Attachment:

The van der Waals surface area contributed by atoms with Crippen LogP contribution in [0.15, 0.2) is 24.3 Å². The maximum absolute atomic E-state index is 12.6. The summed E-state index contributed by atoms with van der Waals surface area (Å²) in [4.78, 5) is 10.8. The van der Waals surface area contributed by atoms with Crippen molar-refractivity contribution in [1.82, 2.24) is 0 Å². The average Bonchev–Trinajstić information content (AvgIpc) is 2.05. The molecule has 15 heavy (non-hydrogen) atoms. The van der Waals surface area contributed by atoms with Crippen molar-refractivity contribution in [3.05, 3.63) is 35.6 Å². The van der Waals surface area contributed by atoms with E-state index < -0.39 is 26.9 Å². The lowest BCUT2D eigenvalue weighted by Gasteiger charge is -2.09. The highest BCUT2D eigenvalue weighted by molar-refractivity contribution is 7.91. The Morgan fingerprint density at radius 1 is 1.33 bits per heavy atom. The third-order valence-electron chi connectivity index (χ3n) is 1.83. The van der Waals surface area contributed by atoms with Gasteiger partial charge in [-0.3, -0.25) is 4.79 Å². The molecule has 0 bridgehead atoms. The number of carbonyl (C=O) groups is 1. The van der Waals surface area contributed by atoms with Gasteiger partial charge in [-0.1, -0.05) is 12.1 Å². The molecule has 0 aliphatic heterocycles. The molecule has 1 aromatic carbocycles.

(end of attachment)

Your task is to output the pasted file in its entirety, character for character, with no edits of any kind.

The van der Waals surface area contributed by atoms with Crippen LogP contribution in [0.15, 0.2) is 24.3 Å². The maximum absolute atomic E-state index is 12.6. The summed E-state index contributed by atoms with van der Waals surface area (Å²) in [4.78, 5) is 10.8. The van der Waals surface area contributed by atoms with Crippen molar-refractivity contribution in [1.82, 2.24) is 0 Å². The average Bonchev–Trinajstić information content (AvgIpc) is 2.05. The molecule has 15 heavy (non-hydrogen) atoms. The van der Waals surface area contributed by atoms with Crippen molar-refractivity contribution in [3.05, 3.63) is 35.6 Å². The van der Waals surface area contributed by atoms with E-state index < -0.39 is 26.9 Å². The lowest BCUT2D eigenvalue weighted by Gasteiger charge is -2.09. The highest BCUT2D eigenvalue weighted by molar-refractivity contribution is 7.91. The Morgan fingerprint density at radius 1 is 1.33 bits per heavy atom. The third-order valence-electron chi connectivity index (χ3n) is 1.83. The van der Waals surface area contributed by atoms with Gasteiger partial charge in [-0.3, -0.25) is 4.79 Å². The molecule has 0 bridgehead atoms. The number of carbonyl (C=O) groups is 1. The van der Waals surface area contributed by atoms with Gasteiger partial charge in [-0.1, -0.05) is 12.1 Å². The molecule has 0 aliphatic heterocycles. The molecule has 1 aromatic carbocycles.